The European Commission has proposed a series of proposals to strengthen European Union rules on motor insurance including one to assure that victims of accidents receive full compensation even when an insurer is insolvent.
The revamped rules also seek to ensure that those who have a previous claims history in another EU member state are treated equally to domestic policyholders, and potentially benefit from better insurance conditions.
The proposal to amend the Motor Insurance Directive will also make it easier for authorities to combat uninsured driving. It aligns the minimum levels of cover by motor insurance across the EU.
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Finally, it clarifies the scope of the Motor Insurance Directive following recent rulings of the Court of Justice of the European Union.
Valdis Dombrovskis, vice president responsible for Financial Stability, Financial Services and Capital Markets Union, called the changes “good news for those who move across the EU and for all of us as EU citizens.”
Jyrki Katainen, vice president responsible for Jobs, Growth, Investment and Competitiveness, said the directive favors a smooth functioning of the single market for motor insurance for drivers and potential victims of motor vehicle accidents. “We facilitate mobility across the EU through portability of the claims history,” Katainen said. “Furthermore, we improve access to compensation of victims of motor accidents in case of insolvency of an insurer and reinforce combat against uninsured driving.“
The commission is accepting comment for eight weeks from the May 24 date of releasing the proposal.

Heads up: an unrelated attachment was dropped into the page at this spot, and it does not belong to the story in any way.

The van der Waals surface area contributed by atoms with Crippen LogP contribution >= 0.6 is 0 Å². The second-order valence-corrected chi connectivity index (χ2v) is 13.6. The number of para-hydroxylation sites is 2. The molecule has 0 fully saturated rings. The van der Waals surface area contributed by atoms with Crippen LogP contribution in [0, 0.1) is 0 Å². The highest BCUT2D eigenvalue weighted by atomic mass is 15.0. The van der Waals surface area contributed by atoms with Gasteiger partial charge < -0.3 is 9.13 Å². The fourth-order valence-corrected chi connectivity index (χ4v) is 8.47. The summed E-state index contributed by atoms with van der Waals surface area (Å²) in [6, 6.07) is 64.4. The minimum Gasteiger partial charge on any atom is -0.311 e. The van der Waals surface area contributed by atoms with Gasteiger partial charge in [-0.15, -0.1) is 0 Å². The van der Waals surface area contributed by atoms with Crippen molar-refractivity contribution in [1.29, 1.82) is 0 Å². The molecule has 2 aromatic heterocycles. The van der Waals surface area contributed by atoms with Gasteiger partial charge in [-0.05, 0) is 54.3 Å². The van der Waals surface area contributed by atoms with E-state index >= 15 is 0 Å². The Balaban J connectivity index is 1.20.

The commission is proposing the following changes:
- Insolvency of an insurer: If the insurer of the vehicle responsible for an accident is insolvent, victims will be rapidly and fully compensated in their member state of residence. In cross-border situations, this will ensure that the ultimate financial responsibility is borne by the insurance sector of the home member state of the insurer, while allowing for quicker compensation to victims.
- Claims history statements: Insurers will have to treat claims history statements issued by an insurer in a different member state equally to those issued domestically. This should ensure that citizens purchasing insurance abroad can benefit from more advantageous insurance premiums, on the same level as domestic consumers.
- Uninsured driving: Member states’ powers to combat uninsured driving will be reinforced. The framers say this should help to tackle uninsured driving which increases premiums for honest motorists.
- Minimum amounts of cover: EU citizens will benefit from the same level of minimum protection when travelling in the EU. The proposal sets out harmonised minimum protection levels for personal injury and material damage across the EU, as current minimum levels differ slightly between Member States.
- Scope: To enhance legal certainty, the proposal incorporates recent case-law of the Court of Justice of the European Union into the Directive. In particular, the rules now clarify that accidents caused during the normal use of a vehicle for the purpose of transportation, including its use on private properties, are covered.
The first EU Directive on motor insurance was adopted in 1972, protecting victims of motor vehicle accidents and facilitating the free movement of motor vehicles between member states. Subsequently, five motor insurance directives progressively strengthened the protection of EU citizens. In 2009 those were consolidated into one EU Motor Insurance Directive.
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